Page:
Art of the Possible

A new ambulatory-care clinic for a remarkable institution seeks to become the nation’s first LEED-certified healthcare facility.

It’s not always easy being green—particularly for the health-care profession. Strict state-mandated regulations regarding air exchange levels and temperature make it difficult for architects to create energy-efficient heating-and-cooling systems for hospitals and clinics. Materials used in therapeutic and diagnostic services are often environmentally unfriendly and occasionally noxious. Both normal and critical patient care consume enormous and constant quantities of electricity and heating fuel. But it wasn’t just these obstacles that made Robin Guenther lukewarm about designing a clinic at the Center for Discovery, a residential school for children and outpatient facility for disabled persons in upstate New York.

“Early on in my career, I had an interview to do a job at a facility for disabled children,” says Guenther, principal at Guenther5, a New York firm specializing in health-care design. “It was an enormous single structure, like a nursing home, with large amorphous wings of double-loaded corridors filled with kids in wheelchairs as far as you could see. It was just so overwhelming; I couldn’t imagine what we could do there. The experience was so depressing that I swore I would never work in that environment.”

In 1999 Guenther met with Patrick Dollard, executive director of the center, in her New York office. Dollard was interviewing for an architect to design an on-campus diagnostic and treatment center for residents and outpatients. The pair spoke for a while, and Dollard gave her a copy of the center’s annual report. Guenther is certain that Dollard sensed her ambivalence, although he was sensitive enough not to mention it. “All he said,” she recalls, “and this was right when he was leaving, was ‘I think you should come and see the place.’”

More from Metropolis

Created in 1948 by a small group of dedicated parents of disabled children, the Center for Discovery is home to 275 residents ranging in age from 5 to 90. Another 100 children frequent the facility’s classrooms, while the center’s clinic provides medical services to an additional 500 people in the vicinity. Located in Harris, New York—about 90 miles from the George Washington Bridge and only a few miles from the area’s once thriving borscht belt hotels—the Center for Discovery is a loosely woven patchwork of paths, pasture, farmland, and 27 small to medium-size residential homes nestled across 300 acres in the foothills of the Catskill mountains.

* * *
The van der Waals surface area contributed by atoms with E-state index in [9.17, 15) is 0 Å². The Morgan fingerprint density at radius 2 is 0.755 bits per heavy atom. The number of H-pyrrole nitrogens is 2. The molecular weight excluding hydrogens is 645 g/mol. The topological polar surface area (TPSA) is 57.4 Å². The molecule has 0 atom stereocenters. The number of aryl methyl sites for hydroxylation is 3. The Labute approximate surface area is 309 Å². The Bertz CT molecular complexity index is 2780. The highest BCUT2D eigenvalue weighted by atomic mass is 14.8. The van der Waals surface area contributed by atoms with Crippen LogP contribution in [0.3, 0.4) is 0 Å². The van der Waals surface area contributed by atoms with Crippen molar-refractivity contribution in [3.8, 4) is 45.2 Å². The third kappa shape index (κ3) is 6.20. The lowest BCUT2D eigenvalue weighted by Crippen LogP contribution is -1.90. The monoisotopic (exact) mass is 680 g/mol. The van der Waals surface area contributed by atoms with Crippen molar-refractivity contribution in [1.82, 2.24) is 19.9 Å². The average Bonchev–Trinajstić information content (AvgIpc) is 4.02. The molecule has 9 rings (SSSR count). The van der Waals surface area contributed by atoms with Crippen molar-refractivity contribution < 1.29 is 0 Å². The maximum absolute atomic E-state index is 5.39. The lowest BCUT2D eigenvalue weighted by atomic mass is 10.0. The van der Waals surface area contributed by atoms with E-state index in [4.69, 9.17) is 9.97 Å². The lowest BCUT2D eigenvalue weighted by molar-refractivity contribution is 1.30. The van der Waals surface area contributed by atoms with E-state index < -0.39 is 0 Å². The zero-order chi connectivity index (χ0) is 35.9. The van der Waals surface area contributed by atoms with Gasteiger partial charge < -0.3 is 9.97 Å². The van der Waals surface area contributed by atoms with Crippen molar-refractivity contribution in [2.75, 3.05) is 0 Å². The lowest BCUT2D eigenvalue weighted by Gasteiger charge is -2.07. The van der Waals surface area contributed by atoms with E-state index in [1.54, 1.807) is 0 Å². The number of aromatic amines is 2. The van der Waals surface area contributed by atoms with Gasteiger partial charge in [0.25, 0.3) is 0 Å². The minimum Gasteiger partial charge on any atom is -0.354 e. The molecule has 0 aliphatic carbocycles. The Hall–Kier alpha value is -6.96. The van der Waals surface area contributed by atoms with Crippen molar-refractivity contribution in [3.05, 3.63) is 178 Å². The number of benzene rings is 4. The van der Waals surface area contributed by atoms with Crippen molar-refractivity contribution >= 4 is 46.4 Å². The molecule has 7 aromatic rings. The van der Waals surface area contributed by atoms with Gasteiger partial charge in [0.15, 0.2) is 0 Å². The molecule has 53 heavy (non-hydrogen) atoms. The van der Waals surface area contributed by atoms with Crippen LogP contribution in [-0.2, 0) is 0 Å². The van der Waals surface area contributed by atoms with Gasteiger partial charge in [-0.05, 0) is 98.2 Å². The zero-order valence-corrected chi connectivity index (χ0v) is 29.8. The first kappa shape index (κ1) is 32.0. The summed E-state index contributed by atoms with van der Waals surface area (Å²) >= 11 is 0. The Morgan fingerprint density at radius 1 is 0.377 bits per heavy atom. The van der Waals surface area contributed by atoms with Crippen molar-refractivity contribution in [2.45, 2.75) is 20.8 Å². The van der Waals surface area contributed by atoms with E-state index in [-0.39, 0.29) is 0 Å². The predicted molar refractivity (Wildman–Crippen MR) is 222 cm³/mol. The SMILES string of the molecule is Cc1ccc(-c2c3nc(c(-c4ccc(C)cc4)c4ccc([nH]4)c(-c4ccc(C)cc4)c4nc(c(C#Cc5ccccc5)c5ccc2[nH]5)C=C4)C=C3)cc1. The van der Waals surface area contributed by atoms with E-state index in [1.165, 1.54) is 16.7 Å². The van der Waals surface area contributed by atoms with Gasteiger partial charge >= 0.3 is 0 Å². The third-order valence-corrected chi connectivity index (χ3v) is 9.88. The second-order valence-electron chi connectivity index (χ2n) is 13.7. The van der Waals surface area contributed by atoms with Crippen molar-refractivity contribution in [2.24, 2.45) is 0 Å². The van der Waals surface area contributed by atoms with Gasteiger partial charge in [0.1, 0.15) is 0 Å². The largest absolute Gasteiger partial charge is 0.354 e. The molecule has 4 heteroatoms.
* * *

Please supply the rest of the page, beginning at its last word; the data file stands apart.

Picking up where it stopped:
The new clinic, designed by Guenther5 and opened in March, is easily the most visible structure on campus. But it’s easy to miss the Discovery Health Center from the road. Shaded and decentralized, the facility has few institutional attributes or characteristics. More than a health-care facility, it resembles an upscale retirement village or rustic residential development. Only the sight of children rolling down paved paths in wheelchairs—each child at the center spends time outdoors every day, no matter how fragile they are—hints at the nature of the facility.

“We were determined to develop a place for folks whom no one else could care for,” Dollard says. “To provide services for people who just twenty years ago were not even considered human.” In 1980, the year Dollard returned to his native Sullivan County to take a job at the center, its staff numbered 20. Today the Center for Discovery employs nearly 1,000 people, including physicians, nurses, teachers, social workers, physical therapists, and psychologists. There are even riding instructors at Milligan Hill, the center’s recently constructed equine-assisted therapy center. “We wanted to create a place where we might concentrate on what our people could do, instead of wasting time feeling bad about what they couldn’t.”

In the 23 years of his tenure, Dollard’s leadership and optimism transformed a relatively small isolated institution into an ambitious, innovative, and exceptionably livable community. The private community runs on an annual budget of $50 million, much of which comes from government grants, private foundations, and fund-raising campaigns led by grateful parents.